A simple voltmeter and some basic electrical circuit knowledge can go a long way toward el
Electrical snafus are among the most annoying problems with older cars. Unlike tires or bodywork, there's something about electrical systems that seems to baffle many car crafters. We could blame it on 12-volt voodoo or the curse of mummy wiring, but the best way to get past all those superstitions is with some good old-fashioned electrical knowledge. Most direct-current conundrums can be solved with basic diagnostic work that will point to a simple repair. Dig out that test light and multimeter because we'll use them as the tip of our wiring attack spear to root out all those nasty electrical gremlins.
Voltage Drop Testing
Many common electrical difficulties can be diagnosed by using a simple voltage drop test to discover the root of the problem. The voltage drop test is a dynamic test intended for use mainly with high-current draw systems, such as the starting system, charging system, or items such as a heater fan, electric fuel pump, or electric cooling fans. Performing this test will require a digital multimeter. The number displayed on the multimeter during the test will indicate the amount of voltage lost to resistance through a connection or a cable in the circuit. The beauty of this test is that we can break down a complex circuit into individual components to home in on the real problem.
The one electrical diagnostic tool that any good car crafter should have is a handheld mul
A voltage drop test uses small voltage readings measured within a circuit as an indication of resistance. Most high-current flow, low-resistance circuits-like a simple length of battery cable-should generate a 0.10- to 0.20-volt drop during a dynamic test. Dynamic testing means this voltage drop can only be measured when a load is applied to the circuit, as when the engine is cranking.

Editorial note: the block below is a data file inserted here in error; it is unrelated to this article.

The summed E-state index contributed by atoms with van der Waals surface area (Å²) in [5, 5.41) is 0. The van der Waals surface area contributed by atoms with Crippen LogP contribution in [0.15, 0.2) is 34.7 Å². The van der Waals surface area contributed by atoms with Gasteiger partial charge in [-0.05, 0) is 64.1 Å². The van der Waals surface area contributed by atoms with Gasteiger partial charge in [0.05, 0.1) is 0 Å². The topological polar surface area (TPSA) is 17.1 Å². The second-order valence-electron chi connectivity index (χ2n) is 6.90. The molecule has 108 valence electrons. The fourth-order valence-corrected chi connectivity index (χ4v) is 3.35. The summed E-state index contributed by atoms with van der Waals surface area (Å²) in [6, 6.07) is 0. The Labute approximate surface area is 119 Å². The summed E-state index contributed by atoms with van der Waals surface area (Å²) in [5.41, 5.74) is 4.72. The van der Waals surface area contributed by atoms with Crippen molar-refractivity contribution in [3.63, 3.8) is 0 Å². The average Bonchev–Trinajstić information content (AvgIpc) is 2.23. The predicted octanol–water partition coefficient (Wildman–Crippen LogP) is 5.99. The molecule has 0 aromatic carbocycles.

If the cable measures 0.75 volt, for example, this would represent excessive circuit resistance. Making the connections for the test is easy. You set the meter on volts and place the negative lead to one end of the cable and the positive lead to the other end of the battery cable.
Not too long ago, we ran into a hard-start issue with a '68 small-block Camaro. The car had a new battery, cables, and starter but still suffered slow-cranking woes. The new cables were suspicious, so we checked the voltage drop for the battery cables by setting our multi-meter on the lowest scale (some models, like our Equus, do this automatically). Next, we pulled the coil wire out of the distributor cap and grounded it so the engine would not start. We placed the multimeter test leads on the positive battery post end of the positive cable and the other lead on the positive cable connection at the starter motor. Then we had a friend crank the engine while we read the meter. We discovered that brand-new discount-store battery cable measured a 0.91-volt drop (roughly four times the normal voltage drop), which means it had a tremendous amount of resistance. On the ground side, the voltage drop (resistance) was even greater at a 1.1-volt drop, adding even more resistance to the circuit. We swapped both cables for high-quality, 1/0 multistrand welding cable, available through either MAD Enterprises or Painless. Retesting resulted in only a 0.20-volt drop in each cable. The car cranked over like it had 24 volts because the battery could now deliver all its cranking amps to the starter instead of losing it to resistance.
This photo simulates a voltage-drop test on the positive battery cable. Place the positive voltmeter test lead on the battery side of the cable and the negative lead on the starter motor cable connection. If the voltmeter reads more than 0.4 volt, there is excessive resistance in the cable. Remember, voltage drop will only work with the engine cranking. Do not crank the starter for more than 10 seconds to avoid overheating and damaging the starter.>>>>>>